Swarthmore in the 60’s: Not as Radical as You Thought

Editor’s note: This article was initially published in The Daily Gazette, Swarthmore’s online, daily newspaper founded in Fall 1996. As of Fall 2018, the DG has merged with The Phoenix. See the about page to read more about the DG.

Given current discussions about student activism at Swarthmore, it’s fitting to look back to the era of student protest and arrest: the 1960s.

As you can imagine, Swarthmore student activists embraced issues from the Civil Rights movement to Vietnam. Swarthmore even had its own celebrities in the counterculture. “Refugees from Amerika: A Gay Manifesto” by Carl Wittman ’66 made waves in the Gay Liberation movement, and Nick Egleson ’66 later became president of Students for a Democratic Society (SDS). Incidentally, Egleson’s father painted the murals in Hicks.

One of our most dramatic moments in the Civil Rights movement was in 1963, when 12 students were arrested for civil disobedience in segregated Cambridge, MD. I sent out a request for stories about the arrests to several alumni (because, let’s face it, it’s an empirical fact that baby boomers love talking about the 60s), and received responses from Daniel Pope and Carl Stieren, both class of ’66.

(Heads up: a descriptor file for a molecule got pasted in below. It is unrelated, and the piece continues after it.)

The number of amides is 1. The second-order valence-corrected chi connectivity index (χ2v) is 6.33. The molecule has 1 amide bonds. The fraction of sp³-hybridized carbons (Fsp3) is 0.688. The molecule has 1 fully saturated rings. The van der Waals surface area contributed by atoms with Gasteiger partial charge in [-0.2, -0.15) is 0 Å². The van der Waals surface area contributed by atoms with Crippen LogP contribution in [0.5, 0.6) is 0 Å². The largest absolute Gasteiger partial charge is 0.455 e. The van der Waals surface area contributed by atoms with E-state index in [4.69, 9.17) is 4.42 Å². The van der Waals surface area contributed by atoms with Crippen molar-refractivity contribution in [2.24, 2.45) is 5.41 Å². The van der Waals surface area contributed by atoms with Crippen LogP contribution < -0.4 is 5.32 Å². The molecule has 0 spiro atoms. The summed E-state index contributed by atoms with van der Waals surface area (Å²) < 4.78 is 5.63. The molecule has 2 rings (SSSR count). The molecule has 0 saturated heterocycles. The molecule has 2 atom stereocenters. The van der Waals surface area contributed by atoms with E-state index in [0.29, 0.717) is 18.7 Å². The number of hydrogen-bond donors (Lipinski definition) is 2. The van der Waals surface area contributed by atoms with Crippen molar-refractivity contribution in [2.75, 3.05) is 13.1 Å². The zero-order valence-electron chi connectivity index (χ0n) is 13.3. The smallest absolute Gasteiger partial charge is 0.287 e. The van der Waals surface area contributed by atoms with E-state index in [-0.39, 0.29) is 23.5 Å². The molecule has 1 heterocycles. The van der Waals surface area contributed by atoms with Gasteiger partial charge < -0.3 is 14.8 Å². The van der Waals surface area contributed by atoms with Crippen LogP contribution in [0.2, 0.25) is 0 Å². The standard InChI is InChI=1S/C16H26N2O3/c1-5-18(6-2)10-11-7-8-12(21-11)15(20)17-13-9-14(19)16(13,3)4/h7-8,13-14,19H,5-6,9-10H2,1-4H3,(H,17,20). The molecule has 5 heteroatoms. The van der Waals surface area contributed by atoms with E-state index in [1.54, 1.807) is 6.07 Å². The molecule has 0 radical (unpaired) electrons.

The students went picketing downtown with local protesters organized by the Student Nonviolent Coordinating Committee (SNCC), and several—the leaders—were arrested for refusing to follow police orders. The rest, Pope reports, “marched to the jail and more or less made them arrest us.” Stieren recalls that time—marching on the jail at night, anticipating arrest and singing freedom songs—as the scariest experience of his life.

They were bailed out the next morning, and the case was closed a month later when the judge found them guilty of disorderly conduct. Their fine, which was later suspended, was one cent each. Both of them cite how clueless and scared they were; “I was 17 at the time and mostly just doing what people told me to do,” Pope wrote.

The Phoenix articles about the arrests, though, are a fascinating example of debates over college journalism. The original article about the arrests took what seems, even today, a rather flippant tone when describing the arrests. The unflattering opening line read: “In a dilapidated Negro church which looks like a grey orange crate, 12 Swarthmore students Saturday night decided to ‘invite’ mass arrest.”

A flood of letters to the editor accused the reporter of making “what was a very serious effort sound like an irresponsible, congenial, off-campus extension of Folk Festival.” Conversely, the protesters were accused of self-righteousness and “vicious verbal attacks, public and private … on some of us who do not share a highly sectarian view of current events.” It’s funny how timeless these debates are.